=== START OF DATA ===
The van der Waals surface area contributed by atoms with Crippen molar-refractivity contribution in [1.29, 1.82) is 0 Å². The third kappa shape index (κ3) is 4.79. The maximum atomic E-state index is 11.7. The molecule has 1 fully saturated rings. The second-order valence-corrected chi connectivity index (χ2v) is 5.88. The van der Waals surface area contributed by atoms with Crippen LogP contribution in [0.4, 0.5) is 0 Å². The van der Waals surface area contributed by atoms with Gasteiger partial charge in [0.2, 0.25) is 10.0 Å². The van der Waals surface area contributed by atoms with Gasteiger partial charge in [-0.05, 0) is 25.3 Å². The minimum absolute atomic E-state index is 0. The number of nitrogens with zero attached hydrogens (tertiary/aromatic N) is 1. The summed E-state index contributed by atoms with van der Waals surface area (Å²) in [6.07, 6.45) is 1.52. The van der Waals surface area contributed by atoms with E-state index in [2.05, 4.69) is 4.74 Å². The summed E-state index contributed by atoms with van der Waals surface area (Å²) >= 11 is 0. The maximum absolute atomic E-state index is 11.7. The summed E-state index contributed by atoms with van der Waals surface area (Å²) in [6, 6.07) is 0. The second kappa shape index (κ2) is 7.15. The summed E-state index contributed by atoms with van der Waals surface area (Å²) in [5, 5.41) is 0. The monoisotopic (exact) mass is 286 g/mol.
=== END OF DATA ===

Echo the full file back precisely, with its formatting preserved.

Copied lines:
The van der Waals surface area contributed by atoms with Crippen molar-refractivity contribution in [1.29, 1.82) is 0 Å². The third kappa shape index (κ3) is 4.79. The maximum atomic E-state index is 11.7. The molecule has 1 fully saturated rings. The second-order valence-corrected chi connectivity index (χ2v) is 5.88. The van der Waals surface area contributed by atoms with Crippen LogP contribution in [0.4, 0.5) is 0 Å². The van der Waals surface area contributed by atoms with Gasteiger partial charge in [0.2, 0.25) is 10.0 Å². The van der Waals surface area contributed by atoms with Gasteiger partial charge in [-0.05, 0) is 25.3 Å². The minimum absolute atomic E-state index is 0. The number of nitrogens with zero attached hydrogens (tertiary/aromatic N) is 1. The summed E-state index contributed by atoms with van der Waals surface area (Å²) in [6.07, 6.45) is 1.52. The van der Waals surface area contributed by atoms with E-state index in [2.05, 4.69) is 4.74 Å². The summed E-state index contributed by atoms with van der Waals surface area (Å²) >= 11 is 0. The maximum absolute atomic E-state index is 11.7. The summed E-state index contributed by atoms with van der Waals surface area (Å²) in [6, 6.07) is 0. The second kappa shape index (κ2) is 7.15. The summed E-state index contributed by atoms with van der Waals surface area (Å²) in [5, 5.41) is 0. The monoisotopic (exact) mass is 286 g/mol.